Sharda Peeth Rishi Model School

Keeping Hope Alive


 

History

In 1990, terrorism and sectarian violence caused nearly 500,000 Kashmiri Hindus to flee the land of their ancestors, the fabled valley of Kashmir in the Indian state of Jammu and Kashmir. These victims of terrorism, refugees in their own country, left behind virtually all of their worldly possessions as they had to flee under threat to life and honor.



The ugly face of terrorism: Destroyed homes of community
As in most situations, the worst sufferers of this violence were the children of this displaced people. With their parents consumed with, yet often unable to, provide the basics of living to their families these unfortunate children were often left without the only hope for a better life – a healthy education.

The Rishi Memorial School was started in the mid-1990s with contributions from a group of US-based Indian-Americans concerned for the future of these indigent children. This remarkable experiment in social self-service began with only about a dozen students and one teacher.

Sustained Accomplishments

Since its humble beginnings, a group of dedicated individuals from within this refugee community has succeeded in sustaining and growing this school against all odds. Today, the Rishi Memorial School educates nearly 200 students in the first through eighth grades. Not only does this school serve the refugee Kashmiri Hindus but it is also spreading the light of education among underprivileged children of the host community. Over a dozen selfless and dedicated educators are managing this school with minimal compensation.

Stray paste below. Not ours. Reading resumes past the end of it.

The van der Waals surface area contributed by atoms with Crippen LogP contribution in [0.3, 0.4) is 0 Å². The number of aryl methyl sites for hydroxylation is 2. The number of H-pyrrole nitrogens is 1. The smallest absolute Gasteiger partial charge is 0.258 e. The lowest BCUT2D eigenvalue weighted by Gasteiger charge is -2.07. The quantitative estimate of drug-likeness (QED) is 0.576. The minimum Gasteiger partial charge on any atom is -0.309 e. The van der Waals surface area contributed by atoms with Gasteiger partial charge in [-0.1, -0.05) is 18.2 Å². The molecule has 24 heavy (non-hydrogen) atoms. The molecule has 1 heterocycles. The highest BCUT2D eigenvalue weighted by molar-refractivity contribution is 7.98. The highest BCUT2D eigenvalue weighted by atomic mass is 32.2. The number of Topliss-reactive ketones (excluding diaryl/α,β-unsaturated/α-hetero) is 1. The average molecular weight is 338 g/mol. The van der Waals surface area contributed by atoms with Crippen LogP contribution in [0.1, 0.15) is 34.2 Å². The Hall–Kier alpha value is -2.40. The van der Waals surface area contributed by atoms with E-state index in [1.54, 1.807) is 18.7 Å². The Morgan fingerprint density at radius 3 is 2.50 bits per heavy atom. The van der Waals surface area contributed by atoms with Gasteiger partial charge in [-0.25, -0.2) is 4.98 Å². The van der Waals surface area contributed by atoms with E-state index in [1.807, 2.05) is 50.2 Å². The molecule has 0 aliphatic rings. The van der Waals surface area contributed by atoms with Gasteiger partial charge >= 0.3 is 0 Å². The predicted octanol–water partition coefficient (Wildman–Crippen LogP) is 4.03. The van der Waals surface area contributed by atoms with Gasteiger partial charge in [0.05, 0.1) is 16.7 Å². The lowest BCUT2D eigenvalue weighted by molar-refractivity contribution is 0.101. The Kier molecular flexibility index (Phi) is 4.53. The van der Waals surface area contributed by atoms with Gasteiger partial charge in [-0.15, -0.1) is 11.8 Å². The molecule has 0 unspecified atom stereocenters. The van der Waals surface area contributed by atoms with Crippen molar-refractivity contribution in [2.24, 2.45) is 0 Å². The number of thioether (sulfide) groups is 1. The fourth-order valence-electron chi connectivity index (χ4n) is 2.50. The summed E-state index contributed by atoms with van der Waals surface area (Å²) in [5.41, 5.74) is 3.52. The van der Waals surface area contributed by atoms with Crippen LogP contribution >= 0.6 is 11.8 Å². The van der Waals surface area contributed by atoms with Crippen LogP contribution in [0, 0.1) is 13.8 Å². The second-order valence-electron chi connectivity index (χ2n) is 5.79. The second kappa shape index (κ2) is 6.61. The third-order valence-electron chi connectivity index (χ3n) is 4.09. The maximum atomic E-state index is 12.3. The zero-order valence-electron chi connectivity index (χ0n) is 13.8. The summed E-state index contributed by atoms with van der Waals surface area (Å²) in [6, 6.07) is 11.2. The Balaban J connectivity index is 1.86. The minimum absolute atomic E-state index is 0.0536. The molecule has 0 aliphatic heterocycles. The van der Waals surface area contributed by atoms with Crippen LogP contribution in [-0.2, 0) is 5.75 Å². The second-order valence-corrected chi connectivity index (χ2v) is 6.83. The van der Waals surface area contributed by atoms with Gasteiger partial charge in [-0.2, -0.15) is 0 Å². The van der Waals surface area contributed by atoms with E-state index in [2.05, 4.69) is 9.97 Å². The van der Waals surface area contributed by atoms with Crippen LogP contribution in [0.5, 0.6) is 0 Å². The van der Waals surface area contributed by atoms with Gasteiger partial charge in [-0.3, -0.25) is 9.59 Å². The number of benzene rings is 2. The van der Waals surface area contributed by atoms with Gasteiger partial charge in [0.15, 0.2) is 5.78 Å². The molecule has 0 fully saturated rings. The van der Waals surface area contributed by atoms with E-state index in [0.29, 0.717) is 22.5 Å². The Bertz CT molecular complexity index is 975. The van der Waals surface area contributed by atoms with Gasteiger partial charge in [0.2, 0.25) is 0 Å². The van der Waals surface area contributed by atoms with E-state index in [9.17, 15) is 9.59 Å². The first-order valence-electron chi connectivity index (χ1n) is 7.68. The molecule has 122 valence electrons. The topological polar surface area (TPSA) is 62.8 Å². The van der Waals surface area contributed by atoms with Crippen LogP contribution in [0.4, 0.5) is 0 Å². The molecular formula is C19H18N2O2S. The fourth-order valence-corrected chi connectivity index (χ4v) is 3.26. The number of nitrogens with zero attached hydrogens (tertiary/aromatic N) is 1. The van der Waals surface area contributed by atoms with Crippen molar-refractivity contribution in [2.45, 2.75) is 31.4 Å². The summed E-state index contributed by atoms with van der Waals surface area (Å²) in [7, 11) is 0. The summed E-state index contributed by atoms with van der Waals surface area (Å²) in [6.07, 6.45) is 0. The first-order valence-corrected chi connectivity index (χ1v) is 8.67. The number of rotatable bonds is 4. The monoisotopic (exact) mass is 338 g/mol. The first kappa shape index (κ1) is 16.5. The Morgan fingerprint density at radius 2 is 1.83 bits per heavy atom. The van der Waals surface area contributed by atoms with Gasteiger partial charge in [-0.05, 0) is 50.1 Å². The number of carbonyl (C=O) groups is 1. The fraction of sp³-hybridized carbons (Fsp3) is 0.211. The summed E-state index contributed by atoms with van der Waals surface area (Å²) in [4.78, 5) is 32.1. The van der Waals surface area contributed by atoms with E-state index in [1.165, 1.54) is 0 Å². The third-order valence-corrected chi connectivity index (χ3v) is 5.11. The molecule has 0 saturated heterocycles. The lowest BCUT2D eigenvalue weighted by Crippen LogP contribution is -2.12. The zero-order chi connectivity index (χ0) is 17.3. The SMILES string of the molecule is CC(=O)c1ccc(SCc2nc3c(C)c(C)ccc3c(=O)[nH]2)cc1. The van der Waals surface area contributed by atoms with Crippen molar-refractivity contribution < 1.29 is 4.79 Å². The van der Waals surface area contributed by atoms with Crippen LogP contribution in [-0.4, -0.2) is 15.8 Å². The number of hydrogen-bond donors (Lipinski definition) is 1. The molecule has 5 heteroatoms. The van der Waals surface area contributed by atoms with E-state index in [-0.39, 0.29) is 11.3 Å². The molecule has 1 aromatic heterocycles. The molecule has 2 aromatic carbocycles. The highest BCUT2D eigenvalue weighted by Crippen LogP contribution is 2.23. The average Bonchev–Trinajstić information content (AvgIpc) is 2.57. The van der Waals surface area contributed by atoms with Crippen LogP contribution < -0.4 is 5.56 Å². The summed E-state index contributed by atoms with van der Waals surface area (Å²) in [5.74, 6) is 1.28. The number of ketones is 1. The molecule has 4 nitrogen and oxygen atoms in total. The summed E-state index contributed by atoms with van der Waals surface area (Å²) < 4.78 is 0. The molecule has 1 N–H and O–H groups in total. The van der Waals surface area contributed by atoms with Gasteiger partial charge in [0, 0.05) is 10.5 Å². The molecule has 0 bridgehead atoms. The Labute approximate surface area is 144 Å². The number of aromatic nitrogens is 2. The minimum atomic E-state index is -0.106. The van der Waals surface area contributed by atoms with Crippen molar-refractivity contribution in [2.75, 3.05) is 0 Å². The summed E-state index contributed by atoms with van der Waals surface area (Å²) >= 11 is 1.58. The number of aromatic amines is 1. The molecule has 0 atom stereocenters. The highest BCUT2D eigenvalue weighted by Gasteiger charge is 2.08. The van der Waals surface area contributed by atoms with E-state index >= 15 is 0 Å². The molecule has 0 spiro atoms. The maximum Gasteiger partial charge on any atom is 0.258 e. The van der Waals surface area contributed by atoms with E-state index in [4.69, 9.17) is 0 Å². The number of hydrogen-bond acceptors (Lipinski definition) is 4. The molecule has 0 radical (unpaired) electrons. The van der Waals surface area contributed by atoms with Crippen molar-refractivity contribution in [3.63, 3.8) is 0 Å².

Selfless Volunteers: Winning against all odds

Tomorrow looks bright: Protecting core values

The Need for Support

At the present time, there are two specific needs that are limiting the potential of this school:

1. Due to extremely tight operating budgets, often managed in deficit, the school is unable to provide a competitive learning environment to its students in the first through eighth grades. This category includes basics such as classroom supplies, learning materials, computers, and even teachers’ salaries.



Badly needed infrastructure e.g. Classroom blackboards

2. The school desperately needs to expand to the tenth grade, an important milestone towards being “recognized” by the Indian education system. Without the tenth grade, children would have to travel hours every day to continue their education. Many will be unable to afford the cost, and some will altogether drop out of school.

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